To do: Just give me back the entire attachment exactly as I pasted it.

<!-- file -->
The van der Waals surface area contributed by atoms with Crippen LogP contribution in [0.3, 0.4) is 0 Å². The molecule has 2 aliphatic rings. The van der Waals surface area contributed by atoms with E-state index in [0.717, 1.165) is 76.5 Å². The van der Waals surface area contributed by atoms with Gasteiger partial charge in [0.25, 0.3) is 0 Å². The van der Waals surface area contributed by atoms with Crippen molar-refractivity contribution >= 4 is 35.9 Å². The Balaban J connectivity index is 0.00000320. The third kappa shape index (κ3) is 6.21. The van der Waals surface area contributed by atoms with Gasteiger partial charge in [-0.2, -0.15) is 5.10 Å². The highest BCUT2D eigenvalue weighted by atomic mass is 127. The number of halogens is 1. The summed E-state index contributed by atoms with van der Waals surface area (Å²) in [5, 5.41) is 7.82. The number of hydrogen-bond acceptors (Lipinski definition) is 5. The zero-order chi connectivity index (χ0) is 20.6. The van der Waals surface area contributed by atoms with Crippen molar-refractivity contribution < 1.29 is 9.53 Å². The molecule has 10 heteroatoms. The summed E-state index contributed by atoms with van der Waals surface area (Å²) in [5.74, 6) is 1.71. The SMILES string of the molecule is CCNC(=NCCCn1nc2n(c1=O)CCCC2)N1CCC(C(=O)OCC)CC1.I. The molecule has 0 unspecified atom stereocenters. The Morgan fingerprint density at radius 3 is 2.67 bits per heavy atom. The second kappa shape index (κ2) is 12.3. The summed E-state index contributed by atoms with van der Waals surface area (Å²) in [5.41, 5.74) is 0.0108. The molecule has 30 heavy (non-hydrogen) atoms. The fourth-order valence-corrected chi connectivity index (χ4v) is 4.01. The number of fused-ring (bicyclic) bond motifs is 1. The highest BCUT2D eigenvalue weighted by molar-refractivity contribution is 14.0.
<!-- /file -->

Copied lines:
The van der Waals surface area contributed by atoms with Crippen LogP contribution in [0.3, 0.4) is 0 Å². The molecule has 2 aliphatic rings. The van der Waals surface area contributed by atoms with E-state index in [0.717, 1.165) is 76.5 Å². The van der Waals surface area contributed by atoms with Gasteiger partial charge in [0.25, 0.3) is 0 Å². The van der Waals surface area contributed by atoms with Crippen molar-refractivity contribution >= 4 is 35.9 Å². The Balaban J connectivity index is 0.00000320. The third kappa shape index (κ3) is 6.21. The van der Waals surface area contributed by atoms with Gasteiger partial charge in [-0.2, -0.15) is 5.10 Å². The highest BCUT2D eigenvalue weighted by atomic mass is 127. The number of halogens is 1. The summed E-state index contributed by atoms with van der Waals surface area (Å²) in [5, 5.41) is 7.82. The number of hydrogen-bond acceptors (Lipinski definition) is 5. The zero-order chi connectivity index (χ0) is 20.6. The van der Waals surface area contributed by atoms with Crippen molar-refractivity contribution < 1.29 is 9.53 Å². The molecule has 10 heteroatoms. The summed E-state index contributed by atoms with van der Waals surface area (Å²) in [5.74, 6) is 1.71. The SMILES string of the molecule is CCNC(=NCCCn1nc2n(c1=O)CCCC2)N1CCC(C(=O)OCC)CC1.I. The molecule has 0 unspecified atom stereocenters. The Morgan fingerprint density at radius 3 is 2.67 bits per heavy atom. The second kappa shape index (κ2) is 12.3. The summed E-state index contributed by atoms with van der Waals surface area (Å²) in [5.41, 5.74) is 0.0108. The molecule has 30 heavy (non-hydrogen) atoms. The fourth-order valence-corrected chi connectivity index (χ4v) is 4.01. The number of fused-ring (bicyclic) bond motifs is 1. The highest BCUT2D eigenvalue weighted by molar-refractivity contribution is 14.0.